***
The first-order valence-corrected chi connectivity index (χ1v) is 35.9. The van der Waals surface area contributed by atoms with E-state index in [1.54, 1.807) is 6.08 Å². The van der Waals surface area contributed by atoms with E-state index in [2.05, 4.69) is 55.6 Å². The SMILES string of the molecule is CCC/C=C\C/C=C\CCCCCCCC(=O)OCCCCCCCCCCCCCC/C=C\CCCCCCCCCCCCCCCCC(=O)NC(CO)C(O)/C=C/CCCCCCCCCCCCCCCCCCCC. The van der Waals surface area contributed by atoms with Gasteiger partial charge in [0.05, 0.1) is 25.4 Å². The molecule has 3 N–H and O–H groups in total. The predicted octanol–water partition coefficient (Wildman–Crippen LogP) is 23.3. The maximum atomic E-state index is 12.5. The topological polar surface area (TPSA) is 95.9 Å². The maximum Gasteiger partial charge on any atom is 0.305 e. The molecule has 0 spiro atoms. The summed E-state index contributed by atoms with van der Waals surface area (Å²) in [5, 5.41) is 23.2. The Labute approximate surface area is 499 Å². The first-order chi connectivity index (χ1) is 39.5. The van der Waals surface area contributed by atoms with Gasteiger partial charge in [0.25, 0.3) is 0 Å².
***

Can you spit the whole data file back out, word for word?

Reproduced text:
The first-order valence-corrected chi connectivity index (χ1v) is 35.9. The van der Waals surface area contributed by atoms with E-state index in [1.54, 1.807) is 6.08 Å². The van der Waals surface area contributed by atoms with E-state index in [2.05, 4.69) is 55.6 Å². The SMILES string of the molecule is CCC/C=C\C/C=C\CCCCCCCC(=O)OCCCCCCCCCCCCCC/C=C\CCCCCCCCCCCCCCCCC(=O)NC(CO)C(O)/C=C/CCCCCCCCCCCCCCCCCCCC. The van der Waals surface area contributed by atoms with Gasteiger partial charge in [0.05, 0.1) is 25.4 Å². The molecule has 3 N–H and O–H groups in total. The predicted octanol–water partition coefficient (Wildman–Crippen LogP) is 23.3. The maximum atomic E-state index is 12.5. The topological polar surface area (TPSA) is 95.9 Å². The maximum Gasteiger partial charge on any atom is 0.305 e. The molecule has 0 spiro atoms. The summed E-state index contributed by atoms with van der Waals surface area (Å²) in [5, 5.41) is 23.2. The Labute approximate surface area is 499 Å². The first-order chi connectivity index (χ1) is 39.5. The van der Waals surface area contributed by atoms with Gasteiger partial charge in [0.25, 0.3) is 0 Å².